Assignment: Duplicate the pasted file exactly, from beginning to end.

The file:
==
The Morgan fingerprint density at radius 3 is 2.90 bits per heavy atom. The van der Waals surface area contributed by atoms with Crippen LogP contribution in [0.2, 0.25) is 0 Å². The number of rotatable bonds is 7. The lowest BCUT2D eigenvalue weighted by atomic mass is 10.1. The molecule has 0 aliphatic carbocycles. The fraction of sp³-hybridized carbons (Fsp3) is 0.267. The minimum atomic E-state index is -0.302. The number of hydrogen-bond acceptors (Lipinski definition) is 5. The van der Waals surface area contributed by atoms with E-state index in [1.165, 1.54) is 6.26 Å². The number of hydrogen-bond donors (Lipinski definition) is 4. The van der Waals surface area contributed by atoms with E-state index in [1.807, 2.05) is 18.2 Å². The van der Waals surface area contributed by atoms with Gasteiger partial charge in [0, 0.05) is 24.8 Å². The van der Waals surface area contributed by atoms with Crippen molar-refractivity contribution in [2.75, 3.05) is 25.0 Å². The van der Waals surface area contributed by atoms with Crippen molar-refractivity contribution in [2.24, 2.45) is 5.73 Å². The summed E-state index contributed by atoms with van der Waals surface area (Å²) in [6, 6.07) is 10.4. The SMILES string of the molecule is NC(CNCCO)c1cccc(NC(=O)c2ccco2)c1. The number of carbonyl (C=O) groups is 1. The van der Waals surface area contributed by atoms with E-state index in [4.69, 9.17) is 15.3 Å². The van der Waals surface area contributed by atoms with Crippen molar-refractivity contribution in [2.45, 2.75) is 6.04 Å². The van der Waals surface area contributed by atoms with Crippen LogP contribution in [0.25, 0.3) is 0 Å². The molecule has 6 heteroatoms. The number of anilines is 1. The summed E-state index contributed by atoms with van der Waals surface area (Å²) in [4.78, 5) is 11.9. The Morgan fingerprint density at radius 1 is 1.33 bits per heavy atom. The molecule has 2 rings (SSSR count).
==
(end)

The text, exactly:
The Morgan fingerprint density at radius 3 is 2.90 bits per heavy atom. The van der Waals surface area contributed by atoms with Crippen LogP contribution in [0.2, 0.25) is 0 Å². The number of rotatable bonds is 7. The lowest BCUT2D eigenvalue weighted by atomic mass is 10.1. The molecule has 0 aliphatic carbocycles. The fraction of sp³-hybridized carbons (Fsp3) is 0.267. The minimum atomic E-state index is -0.302. The number of hydrogen-bond acceptors (Lipinski definition) is 5. The van der Waals surface area contributed by atoms with E-state index in [1.165, 1.54) is 6.26 Å². The number of hydrogen-bond donors (Lipinski definition) is 4. The van der Waals surface area contributed by atoms with E-state index in [1.807, 2.05) is 18.2 Å². The van der Waals surface area contributed by atoms with Gasteiger partial charge in [0, 0.05) is 24.8 Å². The van der Waals surface area contributed by atoms with Crippen molar-refractivity contribution in [2.75, 3.05) is 25.0 Å². The van der Waals surface area contributed by atoms with Crippen molar-refractivity contribution in [2.24, 2.45) is 5.73 Å². The summed E-state index contributed by atoms with van der Waals surface area (Å²) in [6, 6.07) is 10.4. The SMILES string of the molecule is NC(CNCCO)c1cccc(NC(=O)c2ccco2)c1. The number of carbonyl (C=O) groups is 1. The van der Waals surface area contributed by atoms with E-state index in [4.69, 9.17) is 15.3 Å². The van der Waals surface area contributed by atoms with Crippen molar-refractivity contribution in [2.45, 2.75) is 6.04 Å². The van der Waals surface area contributed by atoms with Crippen LogP contribution in [0.25, 0.3) is 0 Å². The molecule has 6 heteroatoms. The number of anilines is 1. The summed E-state index contributed by atoms with van der Waals surface area (Å²) in [4.78, 5) is 11.9. The Morgan fingerprint density at radius 1 is 1.33 bits per heavy atom. The molecule has 2 rings (SSSR count).